Be Aware of Broker Embezzlement
Broker embezzlement is a significant problem that presents itself within the financial industry. These fraudulent behaviors have potentially devastating consequences for investors and financial institutions alike. Understanding the dynamics of broker embezzlement, and the steps of how individuals can protect themselves while mitigating risks is imperative to ensuring investor confidence.
What is Broker Embezzlement?
Broker embezzlement is defined as misappropriation of funds or assets entrusted to a financial broker for investment purposes. This form of misconduct occurs when brokers, who are entrusted with managing clients’ portfolios and making investment decisions on their behalf, engage in fraudulent activities to divert funds for personal gain. This white-collar crime is a breach of the fiduciary responsibilities and can include diverting funds to accounts that appear to be authorized to receive payments or transfers.
Embezzling funds can be as minor as a store clerk snagging a few dollars from a cash register. However, on a broader scale, embezzlement also occurs when the executives, or brokers of large companies falsely expense millions of dollars, transferring the funds into personal accounts. Depending on the scale of the crime, embezzlement has the potential to end in severe fines, or even jail time.
There are many different types of embezzlement that could be combined with other forms of fraud, such as Ponzi schemes. The most famous ponzi scheme crook in history was Bernie Madoff, and his orchestration of siphoning almost $65 million from investors. Madoff was sentenced to 150 years in federal prison. In such cases, the embezzler scams investors to entrust them with their assets to invest on their behalf, but instead utilize the funds for personal gain and enrichment. Maintaining the fraud often includes seeking out new investors to bring in more money to appease prior investors.
Broker Embezzlement Statistics
According to the Financial Industry Regulatory Authority (FINRA), in 2022 there were 11,180 complaints filed from investors. Along with complaints filed, there was a total of $54.5 million in fines distributed, and $26.2 million distributed in restitution. Firms and individuals that commit fraudulent crimes can get “Barred” by FINRA meaning that they’re permanently prohibited from association with any member in any capacity. According to the FINRA statistics in 2022, there were 227 individuals who were barred from the financial industry, 328 individuals received a suspension, and a total of 7 firms were expelled as well.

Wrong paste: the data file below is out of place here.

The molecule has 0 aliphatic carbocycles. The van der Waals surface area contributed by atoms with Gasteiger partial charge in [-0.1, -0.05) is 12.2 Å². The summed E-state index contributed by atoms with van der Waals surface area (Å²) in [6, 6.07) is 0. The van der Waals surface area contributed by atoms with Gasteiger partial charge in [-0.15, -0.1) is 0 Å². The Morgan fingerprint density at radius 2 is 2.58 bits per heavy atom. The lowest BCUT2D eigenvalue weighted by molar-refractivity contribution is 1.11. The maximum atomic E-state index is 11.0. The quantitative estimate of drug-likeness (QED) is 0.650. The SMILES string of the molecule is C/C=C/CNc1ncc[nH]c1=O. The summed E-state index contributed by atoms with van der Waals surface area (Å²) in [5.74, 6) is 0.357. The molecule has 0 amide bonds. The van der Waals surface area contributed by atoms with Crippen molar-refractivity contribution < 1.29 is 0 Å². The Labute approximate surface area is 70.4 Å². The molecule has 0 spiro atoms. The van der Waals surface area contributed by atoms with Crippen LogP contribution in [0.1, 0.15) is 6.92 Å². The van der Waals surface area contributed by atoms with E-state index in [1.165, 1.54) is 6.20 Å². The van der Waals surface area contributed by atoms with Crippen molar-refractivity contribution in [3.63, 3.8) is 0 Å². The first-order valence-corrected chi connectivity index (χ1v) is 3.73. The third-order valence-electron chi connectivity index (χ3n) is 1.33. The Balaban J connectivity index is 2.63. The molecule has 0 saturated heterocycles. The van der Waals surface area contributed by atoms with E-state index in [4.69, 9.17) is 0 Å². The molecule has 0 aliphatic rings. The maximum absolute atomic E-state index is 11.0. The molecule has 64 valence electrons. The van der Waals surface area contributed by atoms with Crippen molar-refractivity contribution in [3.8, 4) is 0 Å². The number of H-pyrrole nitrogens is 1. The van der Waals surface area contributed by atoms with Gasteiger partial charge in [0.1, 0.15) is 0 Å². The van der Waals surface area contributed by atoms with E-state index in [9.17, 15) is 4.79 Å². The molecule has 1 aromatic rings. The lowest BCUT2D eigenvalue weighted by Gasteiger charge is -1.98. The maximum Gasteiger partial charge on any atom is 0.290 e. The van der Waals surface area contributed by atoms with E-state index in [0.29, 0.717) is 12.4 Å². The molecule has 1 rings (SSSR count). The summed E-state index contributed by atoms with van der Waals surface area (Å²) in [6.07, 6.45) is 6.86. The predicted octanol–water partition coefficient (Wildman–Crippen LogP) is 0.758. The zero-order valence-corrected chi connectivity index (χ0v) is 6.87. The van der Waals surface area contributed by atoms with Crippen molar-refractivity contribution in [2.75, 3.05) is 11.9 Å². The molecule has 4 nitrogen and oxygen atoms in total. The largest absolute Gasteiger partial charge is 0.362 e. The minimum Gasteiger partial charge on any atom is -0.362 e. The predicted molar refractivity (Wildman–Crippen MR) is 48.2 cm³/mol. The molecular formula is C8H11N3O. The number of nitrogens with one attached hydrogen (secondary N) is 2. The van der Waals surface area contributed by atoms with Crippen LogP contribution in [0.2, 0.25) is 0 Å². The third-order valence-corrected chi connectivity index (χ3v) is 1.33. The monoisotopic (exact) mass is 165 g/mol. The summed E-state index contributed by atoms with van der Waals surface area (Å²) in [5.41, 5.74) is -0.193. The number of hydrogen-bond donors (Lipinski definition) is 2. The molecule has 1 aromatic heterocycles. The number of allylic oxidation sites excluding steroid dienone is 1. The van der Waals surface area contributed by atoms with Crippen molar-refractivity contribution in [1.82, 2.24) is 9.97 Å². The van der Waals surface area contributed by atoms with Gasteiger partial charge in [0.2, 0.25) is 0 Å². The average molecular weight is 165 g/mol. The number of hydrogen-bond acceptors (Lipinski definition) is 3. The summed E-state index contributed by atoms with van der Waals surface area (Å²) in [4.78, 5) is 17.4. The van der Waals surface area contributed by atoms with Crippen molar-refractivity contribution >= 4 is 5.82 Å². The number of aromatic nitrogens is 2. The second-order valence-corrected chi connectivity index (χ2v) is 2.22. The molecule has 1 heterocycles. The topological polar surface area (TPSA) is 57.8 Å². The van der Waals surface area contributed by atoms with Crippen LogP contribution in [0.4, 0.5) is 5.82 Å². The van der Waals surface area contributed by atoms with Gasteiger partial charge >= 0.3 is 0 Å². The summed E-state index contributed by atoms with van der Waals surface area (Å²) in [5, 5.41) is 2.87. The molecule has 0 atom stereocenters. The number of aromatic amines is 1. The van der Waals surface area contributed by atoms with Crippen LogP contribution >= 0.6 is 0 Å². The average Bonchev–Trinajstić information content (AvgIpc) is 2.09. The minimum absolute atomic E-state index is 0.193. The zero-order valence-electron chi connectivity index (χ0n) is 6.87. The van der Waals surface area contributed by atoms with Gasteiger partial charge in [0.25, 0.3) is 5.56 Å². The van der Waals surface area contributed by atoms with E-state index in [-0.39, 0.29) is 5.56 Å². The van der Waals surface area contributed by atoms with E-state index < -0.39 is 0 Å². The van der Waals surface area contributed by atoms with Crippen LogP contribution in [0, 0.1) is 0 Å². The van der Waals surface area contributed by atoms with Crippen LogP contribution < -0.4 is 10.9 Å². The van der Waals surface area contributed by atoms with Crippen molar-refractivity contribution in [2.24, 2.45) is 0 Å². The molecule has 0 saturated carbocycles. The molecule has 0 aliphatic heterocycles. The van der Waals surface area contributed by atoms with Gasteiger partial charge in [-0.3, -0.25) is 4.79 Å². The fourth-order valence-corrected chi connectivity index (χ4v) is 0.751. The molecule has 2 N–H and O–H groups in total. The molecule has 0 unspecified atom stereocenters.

Broker Embezzlement in the News
In June of 2023, financial advisor Patrick Thayer of Lebanon, Ohio, reportedly pled guilty to fraud charges in connection to the theft of over $1.31 million from a woman’s investment proceeds, according to the Warren County, Ohio Prosecutor’s Office. According to reports, Thayer, 47 pled guilty to charges of securities fraud, aggravated theft and identity fraud. Thayer operated a tax preparation service and allegedly opened an account in a client’s name where he obtained full account control. These actions occurred without the client’s permission. Thayer transferred funds from this client account and utilized these funds to pay personal expenses, including his mortgage. According to the SEC report, Thayer’s fraud scheme went on for nearly a decade, in total misappropriating over $1.3 million.
On December 8th of 2022, Gautam Arora was reportedly arrested for fraud. After a thorough investigation by the state’s Department of Insurance, it was discovered that he allegedly sold $100,000 of fraudulent investments to four victims. Arora was scheming a multilevel marketing agency (MLM), and persuading individuals to buy into fictitious investments. The Department of Insurance alleged that Arora had overdrawn bank accounts, had high credit card debt, and stated that the victims were led to believe that their investments were “legitimate.” Further, according to his FINRA BrokerCheck report, Arora was reportedly registered with Transamerica Financial Advisors in Orange, CA from 2013 until 2019, when he was allegedly fired for “selling away” from the firm. Arora’s bail was set at $100,500, and was booked into the Orange County Jail.
Further, a financial advisor from New Jersey, allegedly stole $529,870 from his clients. Former financial advisor, Mario Rivero Jr., is facing charges after he allegedly defrauded advisory clients. According to the allegations, Rivero’s clients entrusted him to invest their money, but instead he purportedly kept the money for himself. Rivero was reportedly arrested, and is facing charges consisting of two counts of wire fraud, one count of investment advisor fraud. He could face up to 20 years in prison and a $250,000 fine, or twice the gross gain or loss from the alleged offense.